squamous cells present in specimens of bronchial washings
and brushings were erroneously interpreted as diagnostic for
squamous cell carcinoma.274
In a more recent study of 563 specimens from our labora-
tory, a diagnosis of atypical cells suspicious for malignancy was
found to have a positive predictive value of 85%.275
Pathology of Lung Cancer
The major focus of respiratory cytology is the diagnosis of lung
cancer. Thus, a chapter of this type would not be complete with-
out a discussion of this all too common disease. Although the
information provided in this section is but a brief overview of
the vast literature on carcinoma of the lung, the clinical, epi-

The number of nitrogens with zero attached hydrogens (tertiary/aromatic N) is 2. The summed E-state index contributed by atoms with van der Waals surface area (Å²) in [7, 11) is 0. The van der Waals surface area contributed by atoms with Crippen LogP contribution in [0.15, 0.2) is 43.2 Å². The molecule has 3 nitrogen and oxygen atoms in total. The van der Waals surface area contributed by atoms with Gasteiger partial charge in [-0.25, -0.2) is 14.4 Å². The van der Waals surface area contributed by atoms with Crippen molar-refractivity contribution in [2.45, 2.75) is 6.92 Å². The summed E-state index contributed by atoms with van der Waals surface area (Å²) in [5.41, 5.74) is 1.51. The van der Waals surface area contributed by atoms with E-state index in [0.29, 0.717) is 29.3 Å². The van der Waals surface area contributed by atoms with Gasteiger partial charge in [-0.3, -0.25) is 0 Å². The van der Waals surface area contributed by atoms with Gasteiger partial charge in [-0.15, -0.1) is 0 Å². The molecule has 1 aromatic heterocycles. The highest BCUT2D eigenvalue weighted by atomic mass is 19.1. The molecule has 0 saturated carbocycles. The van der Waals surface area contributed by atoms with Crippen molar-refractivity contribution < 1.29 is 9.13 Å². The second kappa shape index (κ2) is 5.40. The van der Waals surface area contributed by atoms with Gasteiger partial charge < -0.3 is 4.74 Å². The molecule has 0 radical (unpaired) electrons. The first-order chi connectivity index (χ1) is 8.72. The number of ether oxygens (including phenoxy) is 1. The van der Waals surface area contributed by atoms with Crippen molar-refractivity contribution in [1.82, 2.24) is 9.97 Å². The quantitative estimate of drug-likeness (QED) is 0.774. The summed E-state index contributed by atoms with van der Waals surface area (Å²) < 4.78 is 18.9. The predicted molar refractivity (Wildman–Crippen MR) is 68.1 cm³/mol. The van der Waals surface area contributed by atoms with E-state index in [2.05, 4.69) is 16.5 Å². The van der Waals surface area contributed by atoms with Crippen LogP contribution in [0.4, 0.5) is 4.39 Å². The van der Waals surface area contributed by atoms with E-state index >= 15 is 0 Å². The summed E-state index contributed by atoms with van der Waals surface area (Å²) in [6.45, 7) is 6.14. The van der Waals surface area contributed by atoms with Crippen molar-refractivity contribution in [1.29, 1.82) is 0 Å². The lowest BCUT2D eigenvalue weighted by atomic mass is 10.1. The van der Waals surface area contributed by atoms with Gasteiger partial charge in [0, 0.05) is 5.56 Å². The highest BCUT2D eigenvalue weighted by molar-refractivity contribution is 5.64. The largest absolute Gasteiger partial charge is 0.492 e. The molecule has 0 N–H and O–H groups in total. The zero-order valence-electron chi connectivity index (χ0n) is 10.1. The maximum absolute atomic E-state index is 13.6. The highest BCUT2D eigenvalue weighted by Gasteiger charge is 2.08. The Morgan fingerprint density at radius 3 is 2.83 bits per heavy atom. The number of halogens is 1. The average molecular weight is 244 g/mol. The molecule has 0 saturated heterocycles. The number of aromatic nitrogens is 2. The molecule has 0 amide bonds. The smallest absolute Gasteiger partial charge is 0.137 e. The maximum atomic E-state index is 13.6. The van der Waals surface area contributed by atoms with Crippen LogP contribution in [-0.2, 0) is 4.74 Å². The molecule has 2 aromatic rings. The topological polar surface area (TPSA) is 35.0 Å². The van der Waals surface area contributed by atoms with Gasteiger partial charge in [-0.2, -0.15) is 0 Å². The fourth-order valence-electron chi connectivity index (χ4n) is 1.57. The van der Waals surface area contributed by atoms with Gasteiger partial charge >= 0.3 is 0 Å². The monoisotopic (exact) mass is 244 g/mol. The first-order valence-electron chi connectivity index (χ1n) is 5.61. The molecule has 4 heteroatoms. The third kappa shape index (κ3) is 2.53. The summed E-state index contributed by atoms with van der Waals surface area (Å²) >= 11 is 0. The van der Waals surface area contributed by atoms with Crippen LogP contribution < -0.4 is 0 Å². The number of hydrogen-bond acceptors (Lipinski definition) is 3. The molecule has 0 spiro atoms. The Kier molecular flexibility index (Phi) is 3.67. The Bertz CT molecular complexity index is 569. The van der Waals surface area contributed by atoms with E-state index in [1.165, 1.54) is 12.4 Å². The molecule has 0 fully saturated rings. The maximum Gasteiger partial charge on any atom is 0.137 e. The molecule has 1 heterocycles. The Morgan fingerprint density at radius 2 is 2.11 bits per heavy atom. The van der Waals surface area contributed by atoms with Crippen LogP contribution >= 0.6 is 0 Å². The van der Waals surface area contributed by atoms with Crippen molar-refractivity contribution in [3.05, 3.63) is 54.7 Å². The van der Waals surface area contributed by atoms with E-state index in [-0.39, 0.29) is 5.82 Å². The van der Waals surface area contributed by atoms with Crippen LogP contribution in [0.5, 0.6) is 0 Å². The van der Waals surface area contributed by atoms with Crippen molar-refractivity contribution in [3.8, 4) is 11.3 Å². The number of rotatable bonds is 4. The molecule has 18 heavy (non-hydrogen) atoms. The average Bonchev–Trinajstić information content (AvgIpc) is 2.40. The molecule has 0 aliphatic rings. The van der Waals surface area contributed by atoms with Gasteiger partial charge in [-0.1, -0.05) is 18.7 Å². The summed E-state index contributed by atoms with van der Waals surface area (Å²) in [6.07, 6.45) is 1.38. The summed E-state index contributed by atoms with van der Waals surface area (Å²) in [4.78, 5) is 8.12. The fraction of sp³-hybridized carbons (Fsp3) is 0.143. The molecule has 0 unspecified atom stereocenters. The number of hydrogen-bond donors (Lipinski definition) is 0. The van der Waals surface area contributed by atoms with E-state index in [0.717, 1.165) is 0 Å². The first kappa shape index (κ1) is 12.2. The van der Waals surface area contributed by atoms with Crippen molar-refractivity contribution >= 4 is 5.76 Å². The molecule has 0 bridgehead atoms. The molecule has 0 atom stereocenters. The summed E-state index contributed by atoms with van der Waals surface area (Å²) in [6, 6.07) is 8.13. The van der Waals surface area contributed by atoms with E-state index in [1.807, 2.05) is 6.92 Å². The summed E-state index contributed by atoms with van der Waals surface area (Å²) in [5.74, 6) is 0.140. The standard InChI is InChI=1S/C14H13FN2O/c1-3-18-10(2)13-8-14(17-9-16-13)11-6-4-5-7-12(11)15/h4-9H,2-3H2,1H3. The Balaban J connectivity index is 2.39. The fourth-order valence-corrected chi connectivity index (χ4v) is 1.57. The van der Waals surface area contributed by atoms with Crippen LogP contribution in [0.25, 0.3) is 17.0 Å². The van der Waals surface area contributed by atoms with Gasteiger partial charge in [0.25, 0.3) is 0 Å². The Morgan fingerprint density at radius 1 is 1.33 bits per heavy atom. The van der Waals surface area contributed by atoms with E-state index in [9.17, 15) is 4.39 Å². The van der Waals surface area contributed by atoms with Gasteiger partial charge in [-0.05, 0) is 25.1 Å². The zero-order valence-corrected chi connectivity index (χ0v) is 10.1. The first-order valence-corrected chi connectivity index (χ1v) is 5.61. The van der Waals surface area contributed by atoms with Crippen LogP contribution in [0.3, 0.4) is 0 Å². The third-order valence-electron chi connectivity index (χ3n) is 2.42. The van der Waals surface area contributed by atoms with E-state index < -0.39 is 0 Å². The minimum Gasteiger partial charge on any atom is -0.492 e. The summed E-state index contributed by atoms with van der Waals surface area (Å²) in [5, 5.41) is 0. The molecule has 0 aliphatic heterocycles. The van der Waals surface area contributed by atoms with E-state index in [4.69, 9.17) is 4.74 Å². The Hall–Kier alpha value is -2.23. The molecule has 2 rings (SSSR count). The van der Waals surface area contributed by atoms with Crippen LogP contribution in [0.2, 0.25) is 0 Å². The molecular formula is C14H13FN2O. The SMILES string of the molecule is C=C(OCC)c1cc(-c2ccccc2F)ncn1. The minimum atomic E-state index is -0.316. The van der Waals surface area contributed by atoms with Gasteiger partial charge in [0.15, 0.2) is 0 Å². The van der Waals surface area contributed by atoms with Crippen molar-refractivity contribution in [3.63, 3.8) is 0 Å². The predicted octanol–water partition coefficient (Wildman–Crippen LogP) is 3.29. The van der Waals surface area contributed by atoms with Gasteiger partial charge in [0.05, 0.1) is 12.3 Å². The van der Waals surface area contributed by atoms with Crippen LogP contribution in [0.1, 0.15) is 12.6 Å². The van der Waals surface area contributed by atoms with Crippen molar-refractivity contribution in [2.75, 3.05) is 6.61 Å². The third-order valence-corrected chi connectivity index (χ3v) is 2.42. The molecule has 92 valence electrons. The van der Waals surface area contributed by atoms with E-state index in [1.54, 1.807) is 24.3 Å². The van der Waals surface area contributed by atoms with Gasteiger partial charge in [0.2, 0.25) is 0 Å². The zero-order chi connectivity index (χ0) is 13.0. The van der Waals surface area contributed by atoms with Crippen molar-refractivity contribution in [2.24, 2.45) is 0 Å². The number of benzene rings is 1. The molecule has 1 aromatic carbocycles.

demiologic, and morphologic features discussed here should
provide a useful context within which the cytologic diagnosis of
lung cancer may be considered.
Carcinoma of the lung continues to be the most commonly
diagnosed noncutaneous malignancy in the world.276,277 In the
United States, it has long been recognized as the leading cause
of death due to cancer in males,278 and it has more recently
emerged as the most common cause of death due to malig-
nancy in females.279 The overall incidence of carcinoma of the
lung in some regions of the world including the United States
and much of western Europe has declined in recent years, largely
as a result of a decline in cigarette smoking among males in
these areas.277 Nevertheless, it is estimated that for the next year,
more than 213,000 new cases of lung cancer will be diagnosed
in the United States, and over 160,000 patients will die of the
previous page 326 ComprehensiveCytopathology 1104p 2008 read online next page 328 ComprehensiveCytopathology 1104p 2008 read online Home Toggle text on/off